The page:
7. So I made it up and over the pass and down to Winfield, skipping and whistling Dixie the entire way, while simultaneously high-fiving and handing out fresh-cut daisies to fellow racers… or not. At Winfield, I found my crew and sat. I was shot. Nothing. I had made decent time for the first 40 miles, but now knew that this was going to be purely about my ability to recover and if I had the desire to even finish. Knowing I still had to do Hope… solo. I was not motivated. So I sat. And sat. Still sitting. Runners coming and going and leaving and I’m still sitting. After 50 minutes (!) and some ramen, some Sprite, some watermelon, some potatoes, some will power, and changing into my La Sportiva Crosslites, I left to return from whence I came…
…and I felt reasonably well after my ultra-rest…for about 3 miles. Whereupon the lithe, rockin’ Axl hoarsely crooning in my earbuds got old, fat, and slow and proceeded to Chinese Democracy all up the side of Hope. “Sorry dude, water only,” replied my body. At a mere plod now, I continued to march in desperation to the summit, fantasizing about llamas the entire way* …and more than an hour later I crested the pass and descended, with delight, back into the dancing llama herds of my dreams (said llama: take it slow, it’ll work itself out fine… all we need is just a little paaayyysshhhence) where I sat by the fire, nursing a gourmet mixture of chicken broth and potato soup, commiserating about existential pain with other babbling zombies from the Isle of Misfit Runners.
And as I sat, patiently refueling my empty stomach, I realized that I was about to push the proverbial “reset button.” Or at least I needed to. Now. It was either move on and finish, or stay and provide “more cowbell” for a herd of G’N'R-singing llamas. I was sick of llamas, plus I had an uncanny feeling they were about to serenade me with a wicked version of “Sweet Child O’ Mine.” Quite simply, I only needed to run 5 miles downhill and pickup my pacer. I ran to Twin Lakes. Later, llamas.
*It should be noted that my time from Winfield back to Hopeless Aid was the fourth slowest of any finisher… an astounding 3 hours 19 minutes!
8. By the time I had returned to Twin Lakes (@ 60.5 miles), I knew I would be fine. My lofty pre-race goals long abandoned (apparently devoured by the grazing — or, is that singing — llamas of Hope), my lucidity regained, and humble pie eaten, I was satisfied with just another finish. The last 40 miles were easy, comparatively speaking. My pacers, local friends Melissa and Kato, were awesome company. We hiked up hills, jogged the flats, and ran the downs. The standard. It was basically autopilot mode after eight years. I: Drank a lot of black coffee. Stubbed my toes every couple of seconds. Laughed, a lot. Groaned, a lot. And got awesome leg massages… from my sister. I cruised up the Boulevard to the brilliant sun cresting the Mosquito Range on Leadville’s east side (my second sunrise of the run) …and finished. 27 hours 41 minutes 29 seconds. Streak intact.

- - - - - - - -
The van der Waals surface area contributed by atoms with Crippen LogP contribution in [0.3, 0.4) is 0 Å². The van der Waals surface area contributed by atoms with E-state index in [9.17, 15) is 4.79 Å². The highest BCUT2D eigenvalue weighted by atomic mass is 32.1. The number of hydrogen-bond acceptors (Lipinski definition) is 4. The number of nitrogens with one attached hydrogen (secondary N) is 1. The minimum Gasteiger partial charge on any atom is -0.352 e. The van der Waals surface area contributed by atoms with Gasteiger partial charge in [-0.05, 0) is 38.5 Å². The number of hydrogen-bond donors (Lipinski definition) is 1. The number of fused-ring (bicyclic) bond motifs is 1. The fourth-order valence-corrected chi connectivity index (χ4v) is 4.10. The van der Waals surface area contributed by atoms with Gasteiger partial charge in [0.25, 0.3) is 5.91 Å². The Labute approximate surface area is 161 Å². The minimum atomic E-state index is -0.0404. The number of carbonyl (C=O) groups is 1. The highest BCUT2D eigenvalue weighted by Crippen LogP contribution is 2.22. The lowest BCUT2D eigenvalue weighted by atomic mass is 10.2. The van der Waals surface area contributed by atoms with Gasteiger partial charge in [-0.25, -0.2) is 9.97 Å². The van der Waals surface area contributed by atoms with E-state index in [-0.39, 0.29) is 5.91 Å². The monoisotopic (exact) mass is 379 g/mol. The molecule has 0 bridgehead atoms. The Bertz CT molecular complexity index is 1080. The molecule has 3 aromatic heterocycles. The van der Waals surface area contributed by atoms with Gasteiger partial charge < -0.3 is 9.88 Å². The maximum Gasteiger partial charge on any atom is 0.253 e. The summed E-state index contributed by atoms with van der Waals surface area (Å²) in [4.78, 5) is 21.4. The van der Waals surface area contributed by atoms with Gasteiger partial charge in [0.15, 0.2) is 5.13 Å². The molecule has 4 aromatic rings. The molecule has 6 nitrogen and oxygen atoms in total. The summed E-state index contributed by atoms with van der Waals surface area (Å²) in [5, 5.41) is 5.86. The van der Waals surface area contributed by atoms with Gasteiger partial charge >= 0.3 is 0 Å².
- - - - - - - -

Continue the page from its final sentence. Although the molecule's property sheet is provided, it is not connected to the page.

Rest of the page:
+ And the greatest goal is just to finish. Which brings me back to the quote at the beginning. A couple of weeks before the race, I was interviewed, as a “veteran finisher”, by the editors of the race guide to provide advice for first-time LT100 runners. That quote was my published response. As it turns out, my advice would be the story of my race. Ah… the irony of experience!
++ Very special thanks to my awesome crew chief and sister, Kay, who came all the way from Japan to make sure I finished; and especially to Rock/Creek, not only for the quality gear, but whose vast notoriety provided countless shout-outs of encouragement from random supporters all along the course. (i.e. “Go Chattaboogie!”, “Yea, Rock/Creek is awesome!” and even a “Woohoo! Dawson Rocks!”)
…ohh wont you pleaassee take me hhhhooooommmmmmmeeee. And now it’s just good to be back in the Paradise City .There will always be #9.